tweets: First Minister @NicolaSturgeon confirms the SNP no longer wants a blanket 3% reduction in corporation tax, instead favouring targeted cuts.

     
  98.  
    @DeHavilland DeHavilland, political research organisation

    tweets: Speaker Bercow said in his #Speaker2015 lecture last night he'd granted 211 UQs. 2 more 2day takes that total to 213! Predecessor granted 2.

     
  99.  
    11:24: Government plans

    Theresa May's statement announces the following:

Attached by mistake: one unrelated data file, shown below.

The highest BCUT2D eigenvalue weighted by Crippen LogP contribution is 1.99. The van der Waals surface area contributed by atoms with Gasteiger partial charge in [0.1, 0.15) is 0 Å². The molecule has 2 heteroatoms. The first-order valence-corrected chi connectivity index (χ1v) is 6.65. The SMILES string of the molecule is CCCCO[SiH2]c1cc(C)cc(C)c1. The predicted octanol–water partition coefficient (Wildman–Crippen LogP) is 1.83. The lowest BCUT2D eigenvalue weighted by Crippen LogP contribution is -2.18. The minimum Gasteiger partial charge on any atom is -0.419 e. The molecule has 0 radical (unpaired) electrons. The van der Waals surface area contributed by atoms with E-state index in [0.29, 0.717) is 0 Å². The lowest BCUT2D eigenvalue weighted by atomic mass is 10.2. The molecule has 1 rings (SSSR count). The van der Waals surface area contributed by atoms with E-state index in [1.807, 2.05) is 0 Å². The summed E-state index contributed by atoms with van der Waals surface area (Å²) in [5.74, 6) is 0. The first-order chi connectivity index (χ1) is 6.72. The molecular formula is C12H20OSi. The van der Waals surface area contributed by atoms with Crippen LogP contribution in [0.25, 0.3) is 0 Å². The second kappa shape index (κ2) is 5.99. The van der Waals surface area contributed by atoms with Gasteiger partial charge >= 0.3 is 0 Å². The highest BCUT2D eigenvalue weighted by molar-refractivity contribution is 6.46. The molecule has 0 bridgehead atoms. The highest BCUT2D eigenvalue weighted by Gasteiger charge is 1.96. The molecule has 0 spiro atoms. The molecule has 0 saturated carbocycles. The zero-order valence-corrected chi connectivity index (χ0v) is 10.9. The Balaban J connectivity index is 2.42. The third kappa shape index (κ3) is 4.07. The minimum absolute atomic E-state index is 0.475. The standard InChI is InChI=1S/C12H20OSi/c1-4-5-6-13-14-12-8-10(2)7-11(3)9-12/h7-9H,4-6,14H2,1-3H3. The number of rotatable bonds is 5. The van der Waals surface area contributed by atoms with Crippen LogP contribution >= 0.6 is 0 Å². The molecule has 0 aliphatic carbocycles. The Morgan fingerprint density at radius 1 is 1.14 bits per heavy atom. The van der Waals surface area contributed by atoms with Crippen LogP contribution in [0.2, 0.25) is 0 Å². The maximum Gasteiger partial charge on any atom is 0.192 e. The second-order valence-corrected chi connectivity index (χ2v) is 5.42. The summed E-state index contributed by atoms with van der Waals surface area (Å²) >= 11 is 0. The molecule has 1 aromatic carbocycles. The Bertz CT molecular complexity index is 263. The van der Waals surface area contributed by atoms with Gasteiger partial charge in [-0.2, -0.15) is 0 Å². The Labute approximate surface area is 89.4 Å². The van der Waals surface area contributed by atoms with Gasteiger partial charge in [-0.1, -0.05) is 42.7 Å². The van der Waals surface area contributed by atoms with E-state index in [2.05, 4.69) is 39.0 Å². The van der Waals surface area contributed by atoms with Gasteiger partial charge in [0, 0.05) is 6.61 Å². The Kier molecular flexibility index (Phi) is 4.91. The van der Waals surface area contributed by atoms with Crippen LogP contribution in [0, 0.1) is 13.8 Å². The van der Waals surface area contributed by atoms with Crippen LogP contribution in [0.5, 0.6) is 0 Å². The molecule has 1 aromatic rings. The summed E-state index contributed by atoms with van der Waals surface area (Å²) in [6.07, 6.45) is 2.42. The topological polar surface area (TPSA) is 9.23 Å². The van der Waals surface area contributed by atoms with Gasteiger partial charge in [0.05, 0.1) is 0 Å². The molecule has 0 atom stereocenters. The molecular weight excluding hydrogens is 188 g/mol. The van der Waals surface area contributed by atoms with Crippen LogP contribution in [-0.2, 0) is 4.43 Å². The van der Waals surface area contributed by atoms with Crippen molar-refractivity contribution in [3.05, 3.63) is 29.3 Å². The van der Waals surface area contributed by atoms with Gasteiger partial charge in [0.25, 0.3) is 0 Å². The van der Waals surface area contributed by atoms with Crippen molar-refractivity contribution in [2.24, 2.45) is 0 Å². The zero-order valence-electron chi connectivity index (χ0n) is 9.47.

• a new independent taskforce, which will work in local authorities where child abuse is a concern
    • a new centre of professional expertise to develop better approaches to tackling sexual abuse
    • a £1m campaign to raise awareness and give advice to anyone worried about a child
    • a national whistleblowing helpline for anyone concerned about failures to protect children
    • a new inspection system to ensure local agencies are working effectively
     
  100.  
    11:20: Theresa May statement

    This is the home secretary's written ministerial statement, published this morning, on the issue of child sexual abuse. We'll take a look at it in more detail shortly.